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Old 06-28-2013, 08:08 PM
 
Location: Los Angeles area
14,018 posts, read 17,740,386 times
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Life's transitions are marked by ceremonies in almost all societies. Baptisms, coming-of-age (in various ways in different religions and ethnic groups), marriages, and deaths. Even retirements are marked in many workplaces with some kind of send-off gathering. I do not understand the opposition to funerals and/or memorial services. We gather to honor the person who has died and/or support the ones who are mourning the deceased. What could be more normal than that?

Yes, I recognize the abuses which people have talked about - eulogies by people who didn't know what they were talking about because they didn't know the deceased and overly long services. I am against both, but not against services per se. When I think back on the deaths of my parents, 12 and 8 years ago, I can't even imagine NOT having some sort of service to formally mark the occasion. Not having a service would have left a feeling of incompleteness somehow.

The death of someone who was a significant part of our lives, whether related to us by blood or not, is a major event. It deserves to be marked, in some way or another.
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Old 06-28-2013, 08:19 PM
 
Location: Verde Valley AZ
8,618 posts, read 9,684,845 times
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Quote:
Originally Posted by Minervah View Post
That reminds me of my grandfather's funeral service. But in this case it was a single eulogy. What a farce! He was an old curmudgeon but when he was young, he was a young curmudgeon as well. He had no use for people other than his beloved wife and when she passed away he became even meaner than he ever was.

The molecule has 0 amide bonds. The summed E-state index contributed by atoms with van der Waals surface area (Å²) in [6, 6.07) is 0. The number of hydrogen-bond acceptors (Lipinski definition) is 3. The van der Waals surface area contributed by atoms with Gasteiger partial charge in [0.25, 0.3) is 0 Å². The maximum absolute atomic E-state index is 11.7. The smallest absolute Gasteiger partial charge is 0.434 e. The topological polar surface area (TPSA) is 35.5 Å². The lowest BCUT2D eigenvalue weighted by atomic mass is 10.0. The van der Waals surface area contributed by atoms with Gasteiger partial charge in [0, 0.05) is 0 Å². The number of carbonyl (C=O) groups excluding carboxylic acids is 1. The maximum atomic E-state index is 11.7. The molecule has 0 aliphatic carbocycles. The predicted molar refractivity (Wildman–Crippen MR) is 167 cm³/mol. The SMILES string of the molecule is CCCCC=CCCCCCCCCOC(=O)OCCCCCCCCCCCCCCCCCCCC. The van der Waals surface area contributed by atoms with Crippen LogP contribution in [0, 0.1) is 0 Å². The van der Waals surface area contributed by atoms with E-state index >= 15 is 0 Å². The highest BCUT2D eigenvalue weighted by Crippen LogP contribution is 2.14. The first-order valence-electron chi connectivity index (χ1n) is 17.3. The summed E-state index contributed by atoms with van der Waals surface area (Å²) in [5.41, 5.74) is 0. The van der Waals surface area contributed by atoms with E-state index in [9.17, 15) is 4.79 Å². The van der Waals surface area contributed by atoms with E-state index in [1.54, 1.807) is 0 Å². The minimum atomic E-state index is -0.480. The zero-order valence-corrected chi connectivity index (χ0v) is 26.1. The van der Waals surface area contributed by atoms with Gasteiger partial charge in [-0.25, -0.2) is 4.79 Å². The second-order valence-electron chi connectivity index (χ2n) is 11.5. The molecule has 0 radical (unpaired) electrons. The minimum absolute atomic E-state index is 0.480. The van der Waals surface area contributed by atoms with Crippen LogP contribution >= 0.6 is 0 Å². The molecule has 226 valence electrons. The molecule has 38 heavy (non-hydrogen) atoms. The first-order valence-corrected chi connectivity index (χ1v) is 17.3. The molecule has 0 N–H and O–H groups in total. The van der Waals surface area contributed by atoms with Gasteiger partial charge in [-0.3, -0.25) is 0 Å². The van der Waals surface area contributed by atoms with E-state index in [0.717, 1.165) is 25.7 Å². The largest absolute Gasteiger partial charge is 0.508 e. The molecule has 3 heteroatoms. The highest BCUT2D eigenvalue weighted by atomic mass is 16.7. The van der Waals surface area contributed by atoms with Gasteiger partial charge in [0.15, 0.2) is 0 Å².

But his funeral was a traditional one in which the rabbi, one who did not know him, spoke of him as a "beloved" husband, "loving" father, "good" neighbor" etc. while the congregation rolled their eyes. I was 14 years old at the time but I remember to this day my dad leaning over and whispering to me "Who the Hell is he talking about?"

I was in tears trying to hold back the giggles.

But his funeral was a traditional one in which the rabbi, one who did not know him, spoke of him as a "beloved" husband, "loving" father, "good" neighbor" etc. while the congregation rolled their eyes. I was 14 years old at the time but I remember to this day my dad leaning over and whispering to me "Who the Hell is he talking about?"

I was in tears trying to hold back the giggles.

I kind of like it when people get up and talk about the deceased. Not necessarily to praise them but when they tell little personal stories about events they shared. Sometimes they tell some pretty interesting stories.
This reminds me of one my uncle's funerals. He was a cad, to put it politely, a cheat and always just a step or two ahead of the law. At his funeral the pastor, who had never met him, went on and on about what a "good man" he was, etc. etc.. I looked over at my brother who had his head in his hands and his shoulders were shaking so people thought he was crying. He was actually laughing so hard he finally had to leave the room! We ALL wondered who the guy was the pastor was talking about 'cause it sure wasn't my uncle.
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Old 06-28-2013, 08:30 PM
 
Location: not where you are
8,138 posts, read 7,643,924 times
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Quote:
Originally Posted by AZDesertBrat View Post
This reminds me of one my uncle's funerals. He was a cad, to put it politely, a cheat and always just a step or two ahead of the law. At his funeral the pastor, who had never met him, went on and on about what a "good man" he was, etc. etc.. I looked over at my brother who had his head in his hands and his shoulders were shaking so people thought he was crying. He was actually laughing so hard he finally had to leave the room! We ALL wondered who the guy was the pastor was talking about 'cause it sure wasn't my uncle.
LOL, I needed the laugh, you made my night.
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